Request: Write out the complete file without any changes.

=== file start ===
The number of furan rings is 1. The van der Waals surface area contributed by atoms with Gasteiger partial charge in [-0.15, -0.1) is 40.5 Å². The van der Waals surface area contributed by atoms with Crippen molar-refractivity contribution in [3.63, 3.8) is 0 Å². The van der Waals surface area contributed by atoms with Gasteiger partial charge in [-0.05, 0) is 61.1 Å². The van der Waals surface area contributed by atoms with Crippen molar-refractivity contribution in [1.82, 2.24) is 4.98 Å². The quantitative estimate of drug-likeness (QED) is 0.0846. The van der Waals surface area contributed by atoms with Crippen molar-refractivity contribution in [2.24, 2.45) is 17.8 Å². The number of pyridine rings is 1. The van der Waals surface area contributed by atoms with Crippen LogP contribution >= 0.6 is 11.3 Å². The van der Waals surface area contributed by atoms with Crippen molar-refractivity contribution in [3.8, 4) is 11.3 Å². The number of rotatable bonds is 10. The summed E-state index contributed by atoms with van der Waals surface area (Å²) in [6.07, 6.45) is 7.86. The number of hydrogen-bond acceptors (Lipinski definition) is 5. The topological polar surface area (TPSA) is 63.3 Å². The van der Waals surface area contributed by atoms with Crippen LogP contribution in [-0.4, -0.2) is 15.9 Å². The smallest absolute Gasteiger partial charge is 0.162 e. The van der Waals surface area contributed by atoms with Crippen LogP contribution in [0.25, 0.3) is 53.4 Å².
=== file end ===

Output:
The number of furan rings is 1. The van der Waals surface area contributed by atoms with Gasteiger partial charge in [-0.15, -0.1) is 40.5 Å². The van der Waals surface area contributed by atoms with Crippen molar-refractivity contribution in [3.63, 3.8) is 0 Å². The van der Waals surface area contributed by atoms with Gasteiger partial charge in [-0.05, 0) is 61.1 Å². The van der Waals surface area contributed by atoms with Crippen molar-refractivity contribution in [1.82, 2.24) is 4.98 Å². The quantitative estimate of drug-likeness (QED) is 0.0846. The van der Waals surface area contributed by atoms with Crippen molar-refractivity contribution in [2.24, 2.45) is 17.8 Å². The number of pyridine rings is 1. The van der Waals surface area contributed by atoms with Crippen LogP contribution >= 0.6 is 11.3 Å². The van der Waals surface area contributed by atoms with Crippen molar-refractivity contribution in [3.8, 4) is 11.3 Å². The number of rotatable bonds is 10. The summed E-state index contributed by atoms with van der Waals surface area (Å²) in [6.07, 6.45) is 7.86. The number of hydrogen-bond acceptors (Lipinski definition) is 5. The topological polar surface area (TPSA) is 63.3 Å². The van der Waals surface area contributed by atoms with Crippen LogP contribution in [-0.4, -0.2) is 15.9 Å². The smallest absolute Gasteiger partial charge is 0.162 e. The van der Waals surface area contributed by atoms with Crippen LogP contribution in [0.25, 0.3) is 53.4 Å².